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The Latest: House Democrats blame GOP for budget impasse

May 7, 2019
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Minnesota Gov. Tim Walz speaks with reporters at the state Capitol in St. Paul, Minnesota, Monday, May 6, 2019, during a break in talks with House Democratic and Senate Republican leaders on setting budget targets to guide negotiations for ending the 2019 legislative session. (AP Photo/Steve Karnowski)

ST. PAUL, Minn. (AP) — The Latest on budget negotiations between Minnesota Gov. Tim Walz and legislative leaders (all times local):

11:50 a.m.

Minnesota House Democrats are blaming Senate Republicans and their refusal to increase state spending for a collapse in budget negotiations.

Meanwhile, Senate Republicans are blaming House Democrats for standing by their tax increase proposals.

Talks on budget targets among Democratic Gov. Tim Walz and leaders of the House Democratic and Senate Republican majorities broke off late Monday after the Democrats offered to cut their spending proposals, but Republicans held firm on their proposed spending levels.

While all sides described the tone of the talks as positive earlier in the day, House Speaker Melissa Hortman says the negotiations began to degrade around 10:30 p.m. so she decided to end the discussions.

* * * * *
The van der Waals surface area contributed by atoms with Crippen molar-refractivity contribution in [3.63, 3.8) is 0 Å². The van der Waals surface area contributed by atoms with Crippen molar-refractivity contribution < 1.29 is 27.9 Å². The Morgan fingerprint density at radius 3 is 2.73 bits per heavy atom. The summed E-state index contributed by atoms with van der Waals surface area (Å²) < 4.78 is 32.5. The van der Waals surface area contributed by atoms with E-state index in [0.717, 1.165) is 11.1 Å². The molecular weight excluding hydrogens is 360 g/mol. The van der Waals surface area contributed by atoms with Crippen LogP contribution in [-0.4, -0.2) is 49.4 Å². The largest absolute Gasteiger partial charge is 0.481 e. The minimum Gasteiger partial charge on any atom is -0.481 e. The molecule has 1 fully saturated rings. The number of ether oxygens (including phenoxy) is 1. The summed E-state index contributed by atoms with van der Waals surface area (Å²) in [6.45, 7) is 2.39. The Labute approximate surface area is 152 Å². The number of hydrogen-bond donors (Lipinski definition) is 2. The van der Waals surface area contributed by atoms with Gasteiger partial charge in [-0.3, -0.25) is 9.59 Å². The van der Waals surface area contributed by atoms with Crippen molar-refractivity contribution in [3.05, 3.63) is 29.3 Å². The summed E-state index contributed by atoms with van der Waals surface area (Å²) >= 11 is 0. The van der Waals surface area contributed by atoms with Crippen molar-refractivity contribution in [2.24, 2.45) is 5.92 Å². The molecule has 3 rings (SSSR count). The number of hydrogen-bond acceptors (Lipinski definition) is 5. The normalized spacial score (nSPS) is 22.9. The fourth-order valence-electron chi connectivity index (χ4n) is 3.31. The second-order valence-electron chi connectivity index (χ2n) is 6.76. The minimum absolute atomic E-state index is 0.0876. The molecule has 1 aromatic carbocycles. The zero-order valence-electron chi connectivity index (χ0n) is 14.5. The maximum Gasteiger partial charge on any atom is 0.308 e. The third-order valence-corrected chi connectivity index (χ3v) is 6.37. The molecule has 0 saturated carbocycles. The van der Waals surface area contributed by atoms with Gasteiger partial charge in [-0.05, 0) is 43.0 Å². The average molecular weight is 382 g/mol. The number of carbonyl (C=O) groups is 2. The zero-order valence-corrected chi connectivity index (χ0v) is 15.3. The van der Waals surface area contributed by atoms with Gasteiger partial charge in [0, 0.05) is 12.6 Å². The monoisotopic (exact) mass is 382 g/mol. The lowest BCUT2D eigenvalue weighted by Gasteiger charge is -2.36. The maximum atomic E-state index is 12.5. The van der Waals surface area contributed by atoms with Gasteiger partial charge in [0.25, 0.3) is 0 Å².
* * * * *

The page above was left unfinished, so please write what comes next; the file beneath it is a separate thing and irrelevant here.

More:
No new negotiations on the budget targets are scheduled among the top leaders, although conference committees are continuing to meet.


9:30 a.m.

Democratic Gov. Tim Walz and top leaders of the Minnesota House and Senate have missed a self-imposed deadline for setting overall budget targets to guide negotiations for ending the legislative session.

The talks broke off late Monday without agreement. Walz says he was willing to cut $200 million in spending from his original proposal. And House Democrats say they were willing to cut $664 million from their higher spending proposals to move toward the governor’s figure. But they say Senate Republicans were unwilling to raise their offer.

Senate Republicans did offer to shift money around within their budget proposal to spend more on education.

Conference committees will continue to meet Tuesday to try to resolve differences between the budget bills that have passed both chambers, but without overall spending targets.